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Geopolitics, Aid and Growth

  • Axel Dreher
  • Vera Eichenauer
  • Kai Gehring

We investigate the effects of short-term political motivations on the effectiveness of foreign aid. Donor countries’ political motives might reduce the effectiveness of conditionality, channel aid to inferior projects or affect the way aid is spent in other ways, reduce the aid bureaucracy’s effort, and might impact the power structure in the recipient country. We investigate whether geopolitical motives matter by testing whether the effect of aid on economic growth is reduced by the share of years a country has served on the United Nations Security Council (UNSC) in the period the aid has been committed, which provides quasi-random variation in commitments. Our results show that the effect of aid on growth is significantly lower when aid has been granted for political reasons. We derive two conclusions from this. First, short-term political favoritism reduces growth. Second, political interest variables are invalid instruments for aid, raising doubts about a large number of results in the aid effectiveness literature.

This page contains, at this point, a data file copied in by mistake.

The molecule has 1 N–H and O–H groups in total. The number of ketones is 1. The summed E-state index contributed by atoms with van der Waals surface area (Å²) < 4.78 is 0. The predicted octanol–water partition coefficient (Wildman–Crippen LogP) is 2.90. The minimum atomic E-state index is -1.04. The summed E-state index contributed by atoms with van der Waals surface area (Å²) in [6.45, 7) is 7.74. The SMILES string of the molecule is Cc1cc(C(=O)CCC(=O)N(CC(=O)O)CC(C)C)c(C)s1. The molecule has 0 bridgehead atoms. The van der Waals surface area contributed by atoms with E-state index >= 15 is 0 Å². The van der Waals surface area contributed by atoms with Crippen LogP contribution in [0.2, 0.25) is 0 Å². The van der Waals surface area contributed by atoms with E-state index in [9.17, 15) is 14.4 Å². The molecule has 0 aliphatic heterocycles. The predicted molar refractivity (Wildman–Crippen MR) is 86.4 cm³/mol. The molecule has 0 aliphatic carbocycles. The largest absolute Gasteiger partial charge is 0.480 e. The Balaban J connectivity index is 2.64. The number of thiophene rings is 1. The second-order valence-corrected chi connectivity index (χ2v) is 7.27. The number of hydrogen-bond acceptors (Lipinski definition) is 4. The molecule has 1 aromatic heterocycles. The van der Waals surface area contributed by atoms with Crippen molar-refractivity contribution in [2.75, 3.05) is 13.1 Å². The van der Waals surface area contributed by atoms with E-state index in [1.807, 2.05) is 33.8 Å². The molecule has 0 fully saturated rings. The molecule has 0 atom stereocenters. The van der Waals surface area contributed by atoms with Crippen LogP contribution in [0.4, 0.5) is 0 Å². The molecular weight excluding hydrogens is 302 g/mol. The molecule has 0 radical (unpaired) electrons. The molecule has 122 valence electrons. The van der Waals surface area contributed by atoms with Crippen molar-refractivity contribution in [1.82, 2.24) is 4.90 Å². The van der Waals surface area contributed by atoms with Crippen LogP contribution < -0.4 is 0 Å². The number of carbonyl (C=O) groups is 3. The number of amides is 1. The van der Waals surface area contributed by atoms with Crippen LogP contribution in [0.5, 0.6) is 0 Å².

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Paper provided by CESifo Group Munich in its series CESifo Working Paper Series with number 4299.

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Date of creation: 2013
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Handle: RePEc:ces:ceswps:_4299
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